US committed to Australia nuclear subs deal, diplomat says

Backlogs at American shipbuilding yards threaten a pillar of the AUKUS defense pact.
Alex Willemyns for RFA
US committed to Australia nuclear subs deal, diplomat says The Virginia-class attack submarine Pre-commissioning Unit John Warner is moved to Newport News Shipbuilding’s floating dry dock in Virginia in preparation for a christening, Aug. 31, 2014.
U.S. Navy/John Whalen/Huntington Ingalls Industries/Handout/Reuters

The United States will find a way to provide the nuclear-powered submarines promised to Australia as part of the AUKUS security pact despite the massive backlogs plaguing American shipbuilding yards, Deputy U.S. Secretary of State Kurt Campbell said Wednesday.

Campbell, who recently departed from his role as President Joe Biden’s “Asia czar” to become the second-most senior U.S. diplomat, said it was “fair to say” American submarine production is hampered, but added that there was already a “substantial focus” on the issue at the Pentagon.

Supply-chain issues have hamstrung production at American shipyards, but the billions of dollars of investments made by Canberra in the shipbuilding industry was helping fix that, he said.

“As is always the case, more money helps,” Campbell said at an event at the Center for a New American Security held to mark a year since the AUKUS submarine deal was unveiled. “AUKUS, in many respects, is a game changer. It is basically finding the way forward.”

National Security Council Coordinator for Indo-Pacific Affairs Kurt Campbell listens during a Senate Foreign Relations Committee hearing in Washington to examine his nomination to be deputy secretary of state Dec. 7, 2023. [Mariam Zuhaib/AP]

Campbell acknowledged the injection of Australian funds – though “very generous” – would not be enough on its own, and that “new investments” and “new capabilities” would be needed “to increase our ability both to service and also produce submarines.”

“Backlogs and bottlenecks have plagued a number of programs,” he said. “There is a very serious endeavor underway to see what steps can be taken to not only to assist a program like AUKUS but, frankly, certain munitions which are central to American military purpose.”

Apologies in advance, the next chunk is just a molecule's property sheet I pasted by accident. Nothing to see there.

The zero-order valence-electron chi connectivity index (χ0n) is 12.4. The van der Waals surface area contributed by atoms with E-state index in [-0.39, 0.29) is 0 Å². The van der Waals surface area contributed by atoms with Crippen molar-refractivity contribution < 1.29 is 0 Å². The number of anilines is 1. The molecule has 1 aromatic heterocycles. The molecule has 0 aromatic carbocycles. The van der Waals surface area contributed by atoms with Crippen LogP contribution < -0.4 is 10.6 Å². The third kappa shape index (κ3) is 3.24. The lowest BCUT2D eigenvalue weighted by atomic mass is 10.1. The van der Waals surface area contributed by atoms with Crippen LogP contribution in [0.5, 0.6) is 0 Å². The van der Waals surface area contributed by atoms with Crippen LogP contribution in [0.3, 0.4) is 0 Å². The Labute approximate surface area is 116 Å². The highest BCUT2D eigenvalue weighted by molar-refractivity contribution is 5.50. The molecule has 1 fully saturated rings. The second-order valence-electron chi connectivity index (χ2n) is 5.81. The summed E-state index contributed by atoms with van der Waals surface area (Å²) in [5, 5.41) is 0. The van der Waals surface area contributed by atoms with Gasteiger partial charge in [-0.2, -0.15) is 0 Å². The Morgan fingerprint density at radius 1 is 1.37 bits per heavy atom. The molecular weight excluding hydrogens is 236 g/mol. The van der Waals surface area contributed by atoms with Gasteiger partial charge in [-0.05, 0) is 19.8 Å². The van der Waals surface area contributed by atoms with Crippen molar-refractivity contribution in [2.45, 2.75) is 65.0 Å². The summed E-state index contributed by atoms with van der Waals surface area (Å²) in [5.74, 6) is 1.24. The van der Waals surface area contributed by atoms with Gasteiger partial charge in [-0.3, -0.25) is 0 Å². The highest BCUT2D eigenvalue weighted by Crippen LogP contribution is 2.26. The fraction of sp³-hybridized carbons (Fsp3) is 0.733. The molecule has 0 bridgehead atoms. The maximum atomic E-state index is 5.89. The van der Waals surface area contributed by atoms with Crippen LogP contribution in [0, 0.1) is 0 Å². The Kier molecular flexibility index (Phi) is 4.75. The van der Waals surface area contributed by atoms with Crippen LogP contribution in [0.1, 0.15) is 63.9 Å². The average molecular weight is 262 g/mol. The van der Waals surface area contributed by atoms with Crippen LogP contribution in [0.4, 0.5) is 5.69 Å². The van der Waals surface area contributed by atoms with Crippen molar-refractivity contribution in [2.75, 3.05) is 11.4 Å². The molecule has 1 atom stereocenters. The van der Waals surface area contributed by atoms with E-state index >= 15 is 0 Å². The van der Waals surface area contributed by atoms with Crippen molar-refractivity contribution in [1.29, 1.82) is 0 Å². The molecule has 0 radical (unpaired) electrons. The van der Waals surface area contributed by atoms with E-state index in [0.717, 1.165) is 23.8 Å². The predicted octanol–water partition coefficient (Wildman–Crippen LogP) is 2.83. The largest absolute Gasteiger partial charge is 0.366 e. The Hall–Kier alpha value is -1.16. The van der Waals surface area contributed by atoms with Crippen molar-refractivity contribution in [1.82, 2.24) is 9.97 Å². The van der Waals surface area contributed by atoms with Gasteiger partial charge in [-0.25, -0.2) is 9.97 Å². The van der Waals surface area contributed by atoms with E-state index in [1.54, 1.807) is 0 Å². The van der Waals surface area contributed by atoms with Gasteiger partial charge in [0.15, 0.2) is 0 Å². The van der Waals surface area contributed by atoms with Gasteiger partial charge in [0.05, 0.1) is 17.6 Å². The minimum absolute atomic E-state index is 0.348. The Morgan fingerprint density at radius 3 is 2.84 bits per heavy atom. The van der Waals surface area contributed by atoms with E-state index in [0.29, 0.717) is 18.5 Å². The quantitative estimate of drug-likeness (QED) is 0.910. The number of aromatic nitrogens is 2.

Australia has earmarked a total of AU $368 billion, or about U.S. $245 billion, over the next 30 years as part of the AUKUS pact, which is aimed at countering China’s expansionism in the Indo-Pacific.

AUKUS pact

Australia, the United Kingdom and the United States unveiled the deal in March 2023 for the latter two nations to arm Australia with nuclear submarines over the coming decades under AUKUS.

As part of that, the United States committed to selling between three and five Virginia-class nuclear submarines, which use conventional weapons, to Canberra over the next decade in exchange for some U.S. $3 billion of Australian investment in American shipyards.

But concerns have emerged in Australia that the United States may not be able to provide the submarines due to backlogs. Meanwhile, U.S. lawmakers, such as Sen. Bill Hagerty, a Republican from Tennessee, have pondered if the United States has submarines to spare.

Australian Prime Minister Anthony Albanese (left) meets with U.S. President Joe Biden and British Prime Minister Rishi Sunak at Point Loma Naval Base in San Diego, Calif., March 13, 2023. [Stefan Rousseau/AP]

A U.S. defense spending bill signed last month also cut funding for production of a Virginia-class sub, with Rep. Joe Courtney, a Democrat from Connecticut who co-chairs the AUKUS Working Group, saying the move could undercut plans to provide submarines to Australia.

“One of the big questions with AUKUS was: Will it provide enough submarines to keep the US fleet at an adequate level and will it produce enough submarines to satisfy the three boats that we agreed to sell?” the lawmaker told Australia’s Sydney Morning Herald.

Australian and U.S. officials, though, have maintained the submarines will be provided by the early 2030s, by which time Australia expects to begin producing its own submarines with British help.


During Wednesday’s event, Campbell also flagged the possibility of Japan and the Philippines joining AUKUS in some capacity, with Japanese Prime Minister Fumio Kishida and Philippine President Ferdinand Marcos, Jr. scheduled to visit the White House on April 11.

“It is true that there are other countries that have expressed an interest to participate, under the right circumstances,” Campbell said. “I think you'll hear that we have something to say about that next week.”

The No. 2 American diplomat said it was all part of a push by the United States to shift its Indo-Pacific alliances in a more multilateral direction, and away from a series of bilateral relationships.

“It used to be that we had this ‘hub and spoke’ set of relationships between the United States and allies and partners,” he said. “Now we’re creating … a ‘lattice-fence’ arrangement, with lots of intertwined overlapping interlocking engagements.”


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